Tuesday, 27 March 2012

Struts OGNL Security Issue - Are You Vulnerable?




Background

A High rated vulnerability was discovered in the Struts framework a month or so ago. All versions of Struts from 2 to 2.3.1.1 are vulnerable According to the Struts team the vulnerability :
  • "allows a malicious user to bypass all the protections (regex pattern, deny method invocation) built into the ParametersInterceptor, thus being able to inject a malicious expression in any exposed string variable for further evaluation."
Compass Security have put together a useful tutorial describing the issue.

A few questions:
  • Is your company vulnerable?
  • Would you even know  if you are vulnerable?
  • Do you even know if your company is using Struts?

Simple Fix
The fix is pure and simple - Upgrade to Struts 2.3.1.2
But then to quote Oscar Wilde:
"The truth is rarely pure and never simple. "

Discussion
The problem is that there are huge numbers of applications running vulnerable versions of Struts which are unlikely to have been patched with the new version. This could be because companies neither know about the vulnerability nor know that their online applications are using Struts. In many cases the applications have been in production for a few years and the development teams have long since moved on.

While the applications may have been secure at launch, the discovery of the Struts vulnerability now means that these applications are vulnerable. This could well mean that a company is no longer PCI DSS compliant.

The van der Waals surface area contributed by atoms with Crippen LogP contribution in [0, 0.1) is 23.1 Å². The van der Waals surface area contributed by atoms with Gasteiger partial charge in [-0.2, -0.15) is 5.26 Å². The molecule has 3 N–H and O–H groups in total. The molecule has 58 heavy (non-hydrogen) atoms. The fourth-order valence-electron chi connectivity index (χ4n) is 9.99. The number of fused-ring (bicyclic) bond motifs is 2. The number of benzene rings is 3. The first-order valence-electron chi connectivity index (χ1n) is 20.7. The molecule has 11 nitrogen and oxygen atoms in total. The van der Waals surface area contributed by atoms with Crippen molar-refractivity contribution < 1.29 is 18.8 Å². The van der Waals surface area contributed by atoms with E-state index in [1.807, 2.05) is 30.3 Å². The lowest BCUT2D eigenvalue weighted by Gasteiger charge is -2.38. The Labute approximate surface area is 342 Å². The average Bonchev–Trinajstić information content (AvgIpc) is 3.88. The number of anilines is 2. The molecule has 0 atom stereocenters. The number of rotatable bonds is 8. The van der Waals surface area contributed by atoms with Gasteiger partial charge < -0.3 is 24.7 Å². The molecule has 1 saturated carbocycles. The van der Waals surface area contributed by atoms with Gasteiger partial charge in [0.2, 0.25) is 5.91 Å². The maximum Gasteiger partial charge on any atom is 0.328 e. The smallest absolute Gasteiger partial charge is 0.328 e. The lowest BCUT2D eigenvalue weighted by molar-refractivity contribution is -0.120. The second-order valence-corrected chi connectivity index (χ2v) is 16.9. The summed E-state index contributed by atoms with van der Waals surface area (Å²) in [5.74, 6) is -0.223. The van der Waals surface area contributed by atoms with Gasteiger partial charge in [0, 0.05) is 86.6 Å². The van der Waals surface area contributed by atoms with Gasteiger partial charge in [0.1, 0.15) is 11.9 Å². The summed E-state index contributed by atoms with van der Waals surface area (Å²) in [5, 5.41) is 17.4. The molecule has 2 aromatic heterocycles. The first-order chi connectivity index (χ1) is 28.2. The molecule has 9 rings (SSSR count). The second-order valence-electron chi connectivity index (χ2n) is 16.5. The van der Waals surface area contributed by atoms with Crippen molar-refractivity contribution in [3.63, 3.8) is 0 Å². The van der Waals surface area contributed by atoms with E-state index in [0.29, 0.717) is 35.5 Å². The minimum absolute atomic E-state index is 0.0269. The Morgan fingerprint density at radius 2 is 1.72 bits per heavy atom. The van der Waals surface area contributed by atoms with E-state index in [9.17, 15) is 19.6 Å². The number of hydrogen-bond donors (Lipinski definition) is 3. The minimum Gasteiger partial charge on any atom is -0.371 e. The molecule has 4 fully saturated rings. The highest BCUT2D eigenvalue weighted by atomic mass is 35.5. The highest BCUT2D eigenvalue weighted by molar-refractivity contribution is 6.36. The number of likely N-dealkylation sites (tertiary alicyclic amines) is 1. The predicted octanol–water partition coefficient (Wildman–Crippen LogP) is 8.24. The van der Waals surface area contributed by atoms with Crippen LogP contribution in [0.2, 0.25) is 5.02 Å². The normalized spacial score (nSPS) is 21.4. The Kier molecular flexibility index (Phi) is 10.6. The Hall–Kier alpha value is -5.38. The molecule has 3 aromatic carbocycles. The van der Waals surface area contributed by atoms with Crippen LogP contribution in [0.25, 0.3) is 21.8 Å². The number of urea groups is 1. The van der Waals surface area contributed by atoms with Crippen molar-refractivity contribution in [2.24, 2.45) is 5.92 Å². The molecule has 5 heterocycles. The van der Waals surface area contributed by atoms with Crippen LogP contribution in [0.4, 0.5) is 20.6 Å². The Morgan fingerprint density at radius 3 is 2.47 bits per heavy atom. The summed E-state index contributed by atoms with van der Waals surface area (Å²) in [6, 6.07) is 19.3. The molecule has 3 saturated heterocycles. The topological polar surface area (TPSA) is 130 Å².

While the Simple Fix above is simple, the reality is that it won't be applied because organizations do not know that they are vulnerable.

This is especially a problem with open-source type libraries and frameworks. There is no standard mechanism for publishing information on vulnerabilities. They fall between the cracks. Operations staff are usually aware of OS type vulnerabilities, but not of these types of application frameworks or libraries.

A joint study conducted by Sonatype and Aspect Security found that more than 50 percent of the world’s largest corporations have open source applications with security vulnerabilities.

Real Fix
The real fix lies in having a proper Secure Development Life Cycle in place - in particular a post-production process for identifying newly discovered security vulnerabilities and ensuring that appropriate security fixes are applied.

So here are suggested steps:
  1. When a new application is being rolled out to production, make sure that it is registered with the corporate Asset Register. This should include information about any frameworks, libraries etc. that the application relies on.
  2. The operational risk team should monitor for any vulnerabilities in the libraries and frameworks.
  3. If vulnerabilities are discovered, the operational risk team can look in the corporate Asset Register to identify any impacted applications
  4. Appropriate fixes can then be applied

Useful Links:

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